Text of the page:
“Mom, I’m going to need you to schedule a meeting.”
“A meeting? You mean like a playdate?”
Piper rolled her eyes. “No, I mean a meeting. With Madeline. We have club business to discuss.”
“Alright. I’ll schedule some time at the end of the week.”
“Yes. That will do. And we’ll need snacks.”
“Playdate…er…Meeting. Snacks. Got it.” I wrote my instructions down on my notepad like the dutiful administrative assistant I clearly am.
“Blueberry muffins. Seaweed. Cantaloupe. Lemonade. Did you write that down?”
Piper knows that when you outgrow something, you pass it on. This is true for clothes, shoes, and habits. When you aren’t a baby anymore, pacifiers get shipped to the cousins (whose mommies know what to do with them…ahem…). When you outgrow your favorite tutu, the hot pink tulle one you’ve been wearing since your second birthday, you give it to your beloved cousin, PJ, who loves to wear “cousin clothes” more than anything else. Your pacis, your tutu, your favorite fancy shoes, they’ll find a new home and they’ll be honored there.
Letting go is sometimes hard but it’s necessary.
Piper is hoping that I’ll be as generous. She thinks there is a chance that I’m still growing. I really want her to be wrong. “Oh, Mom! I love those earrings. Can I have them when you grow up? Promise?” She eyes me and my outfits like she’s shopping at the mall. This afternoon when I picked her up from school, Piper complimented my skirt. Then she narrowed her eyes. “I want that when you pass it on, okay?”
“I don’t plan on outgrowing it anytime soon, P. I’ve been wearing this skirt for years.”
“One day it will be time. I’ll help you,” she promised, patting my hand. Then she gently slid off my sparkly bracelet and claimed it as her own.
When Piper walks to the park, she skips and dances. She frolics under cherry blossoms. She makes up songs and sings them loudly. She keeps her eye on me to make sure I’m following.
If she meets a dog along the way, she looks back for my permission. I look to the owner to see if we know them and to the dog for a sign of friendliness. If I nod, Piper crouches low and holds out her hand. She holds her body still. As much as a Piper can, anyway; stillness is not her default setting.
Meeting a dog on the way to the park is Piper’s favorite thing in the whole world. Suddenly, she’s not on a walk to the park. Piper is petting a dog.
A Piper is always on a journey. She often forgets her destination. There are cherry blossoms and dogs and songs. Maybe there is a park on the other end of the path. Maybe not, but a Piper is sure there will be an adventure.
Piper has decided what she’d like to do with her life. Those of you who know her animal loving ways won’t be surprised much. Piper’s never met a four-legged stranger.
This morning while I was braiding her hair, Piper asked, “Mom, what would you do if you had a lot of money?”
“I don’t know,” I said. “Seems like we have most of what we need. Maybe help other people?” It was 6:02 a.m. and I hadn’t had coffee. Forgive me for neglecting a teachable moment.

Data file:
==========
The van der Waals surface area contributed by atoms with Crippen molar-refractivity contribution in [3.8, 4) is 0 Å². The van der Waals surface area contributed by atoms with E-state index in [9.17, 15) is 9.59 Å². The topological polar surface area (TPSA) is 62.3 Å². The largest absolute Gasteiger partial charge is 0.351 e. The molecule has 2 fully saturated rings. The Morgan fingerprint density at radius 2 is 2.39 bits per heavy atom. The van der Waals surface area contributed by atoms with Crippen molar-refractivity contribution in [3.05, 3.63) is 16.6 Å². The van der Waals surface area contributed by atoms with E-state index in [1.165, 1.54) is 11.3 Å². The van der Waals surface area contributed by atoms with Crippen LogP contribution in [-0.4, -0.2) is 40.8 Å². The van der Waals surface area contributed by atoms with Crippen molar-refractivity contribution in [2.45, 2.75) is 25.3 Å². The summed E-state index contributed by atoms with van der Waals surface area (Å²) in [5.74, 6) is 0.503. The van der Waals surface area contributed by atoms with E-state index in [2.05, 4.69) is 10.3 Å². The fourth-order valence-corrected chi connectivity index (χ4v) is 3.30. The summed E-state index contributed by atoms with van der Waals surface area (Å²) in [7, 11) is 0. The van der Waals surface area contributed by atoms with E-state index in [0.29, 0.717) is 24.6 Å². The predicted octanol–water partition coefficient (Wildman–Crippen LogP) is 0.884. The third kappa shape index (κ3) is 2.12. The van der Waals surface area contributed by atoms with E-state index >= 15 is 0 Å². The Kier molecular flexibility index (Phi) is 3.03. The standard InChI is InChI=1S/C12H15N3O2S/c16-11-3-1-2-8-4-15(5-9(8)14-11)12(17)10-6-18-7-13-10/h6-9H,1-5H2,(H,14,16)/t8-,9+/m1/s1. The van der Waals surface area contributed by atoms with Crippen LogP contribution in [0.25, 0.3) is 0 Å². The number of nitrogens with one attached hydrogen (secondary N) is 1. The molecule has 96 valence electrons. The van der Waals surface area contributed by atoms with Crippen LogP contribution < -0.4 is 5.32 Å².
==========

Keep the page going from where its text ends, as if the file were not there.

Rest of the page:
“I’d open a mall just for dogs. Then I could let them go to the doggie spa all day. There would be parks for playing and fresh water bowls everywhere. In fact, I’d hire one person just to go around cleaning and refilling water bowls.”
“And what would you do at the mall, Piper?”
“Oh, I’d cure cancer. Nobody deserves cancer but especially not dogs. I’d have my own lab with a big window so I could watch the dogs play while I worked. Then they’d bring in the sick ones and I’d make them better.”
When Piper is sick, she wants soup. Lots of soup. Noodle soup. Pasta fagioli. Tomato Soup. Repeat.
While slurping up her tomato soup today, she decided that cheddar bunnies would be better than crackers. It’s Piper’s version of a grilled cheese, which she loathes: “It’s smashed bread and cheese! What’s the big deal?”
So the bunnies took a yummy dive and Piper said, “Mom, there is a pool party going on in my tummy. I’ve invited these cheddar bunnies. Hope they can swim!”
Piper wants me to blog about her strep throat. Again. Because she has it again. Ouch.
“Tell them I’m really sick, Mom.”
“You said it doesn’t hurt. And you’re dancing.”
“Yeah but that won’t get me any sympathy at all.”
Poor Piper. Skipping around our house with 103 fever begging for her next dose of Amoxicillan because she loves, loves the flavor. She claims that swallowing doesn’t hurt. Her tonsils are so swollen that her voice sounds funny. She’s either the toughest kid on the planet or a complete liar.
“Oh, and tell them Dad smells like pizza. He does.”
“But pizza smells good.”
“Ok. Just tell them about my stripey throat.”
Piper has decided we should be a family of sea otters. Last night we were cuddled up on the couch watching Planet Earth when we learned about the importance of body rubbing. You see, a family of sea otters practices body rubbing, which is exactly what it sounds like, to manage their furry coats and promote bonding.
“Let’s try it!” Piper said, wiggling her body and rubbing her head on my arm.
A fit of giggles ensued. Obviously. Bonding accomplished.
It’s all rainbows, fresh crepes in bed, and love around here this morning.
Hope your day is full of homemade cards, peace, and your heart’s desire.
No one likes a party more than Piper. She can’t wait. Any reason to celebrate suits her. As you know, Mother’s Day is this weekend. Piper is gearing up. Or more accurately, Sissy, who is currently addicted to Pinterest, is designing daily art projects for Piper to complete for Mother’s Day. Piper can’t wait until the weekend, though, so I get a dose of homegrown love every day leading up to the big event. Here is this morning’s treat:
Ahh….every day should be Mother’s Day. I’ll take it.